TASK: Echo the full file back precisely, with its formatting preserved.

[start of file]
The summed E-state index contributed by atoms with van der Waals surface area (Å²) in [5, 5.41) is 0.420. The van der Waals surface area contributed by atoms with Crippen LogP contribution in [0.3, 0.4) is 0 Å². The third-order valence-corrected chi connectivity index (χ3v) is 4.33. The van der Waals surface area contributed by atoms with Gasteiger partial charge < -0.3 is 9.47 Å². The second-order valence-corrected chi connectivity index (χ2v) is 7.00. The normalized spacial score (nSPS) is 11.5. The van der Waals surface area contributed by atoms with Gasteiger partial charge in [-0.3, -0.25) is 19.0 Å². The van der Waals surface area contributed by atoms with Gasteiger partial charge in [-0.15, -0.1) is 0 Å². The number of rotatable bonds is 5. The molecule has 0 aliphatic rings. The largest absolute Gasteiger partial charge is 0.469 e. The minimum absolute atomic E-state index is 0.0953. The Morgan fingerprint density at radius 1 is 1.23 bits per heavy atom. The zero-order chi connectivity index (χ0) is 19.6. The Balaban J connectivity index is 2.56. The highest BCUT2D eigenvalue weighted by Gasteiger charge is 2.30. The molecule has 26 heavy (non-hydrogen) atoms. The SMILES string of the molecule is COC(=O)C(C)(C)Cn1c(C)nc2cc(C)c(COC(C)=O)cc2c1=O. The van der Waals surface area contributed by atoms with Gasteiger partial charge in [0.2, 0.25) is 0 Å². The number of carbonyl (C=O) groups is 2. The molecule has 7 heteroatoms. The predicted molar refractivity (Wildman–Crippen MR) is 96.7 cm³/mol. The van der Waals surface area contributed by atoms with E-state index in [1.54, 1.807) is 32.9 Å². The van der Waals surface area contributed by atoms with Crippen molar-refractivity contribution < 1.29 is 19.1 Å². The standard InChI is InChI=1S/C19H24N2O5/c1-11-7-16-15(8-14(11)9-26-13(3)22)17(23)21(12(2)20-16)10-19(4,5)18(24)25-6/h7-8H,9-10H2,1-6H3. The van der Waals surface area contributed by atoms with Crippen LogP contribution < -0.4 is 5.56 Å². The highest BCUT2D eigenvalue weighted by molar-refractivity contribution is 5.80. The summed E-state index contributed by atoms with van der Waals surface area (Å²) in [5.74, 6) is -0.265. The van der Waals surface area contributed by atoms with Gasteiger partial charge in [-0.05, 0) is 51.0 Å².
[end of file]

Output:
The summed E-state index contributed by atoms with van der Waals surface area (Å²) in [5, 5.41) is 0.420. The van der Waals surface area contributed by atoms with Crippen LogP contribution in [0.3, 0.4) is 0 Å². The third-order valence-corrected chi connectivity index (χ3v) is 4.33. The van der Waals surface area contributed by atoms with Gasteiger partial charge < -0.3 is 9.47 Å². The second-order valence-corrected chi connectivity index (χ2v) is 7.00. The normalized spacial score (nSPS) is 11.5. The van der Waals surface area contributed by atoms with Gasteiger partial charge in [-0.3, -0.25) is 19.0 Å². The van der Waals surface area contributed by atoms with Gasteiger partial charge in [-0.15, -0.1) is 0 Å². The number of rotatable bonds is 5. The molecule has 0 aliphatic rings. The largest absolute Gasteiger partial charge is 0.469 e. The minimum absolute atomic E-state index is 0.0953. The Morgan fingerprint density at radius 1 is 1.23 bits per heavy atom. The zero-order chi connectivity index (χ0) is 19.6. The Balaban J connectivity index is 2.56. The highest BCUT2D eigenvalue weighted by Gasteiger charge is 2.30. The molecule has 26 heavy (non-hydrogen) atoms. The SMILES string of the molecule is COC(=O)C(C)(C)Cn1c(C)nc2cc(C)c(COC(C)=O)cc2c1=O. The van der Waals surface area contributed by atoms with Gasteiger partial charge in [0.2, 0.25) is 0 Å². The number of carbonyl (C=O) groups is 2. The molecule has 7 heteroatoms. The predicted molar refractivity (Wildman–Crippen MR) is 96.7 cm³/mol. The van der Waals surface area contributed by atoms with E-state index in [1.54, 1.807) is 32.9 Å². The van der Waals surface area contributed by atoms with Crippen molar-refractivity contribution < 1.29 is 19.1 Å². The standard InChI is InChI=1S/C19H24N2O5/c1-11-7-16-15(8-14(11)9-26-13(3)22)17(23)21(12(2)20-16)10-19(4,5)18(24)25-6/h7-8H,9-10H2,1-6H3. The van der Waals surface area contributed by atoms with Crippen LogP contribution < -0.4 is 5.56 Å². The highest BCUT2D eigenvalue weighted by molar-refractivity contribution is 5.80. The summed E-state index contributed by atoms with van der Waals surface area (Å²) in [5.74, 6) is -0.265. The van der Waals surface area contributed by atoms with Gasteiger partial charge in [-0.05, 0) is 51.0 Å².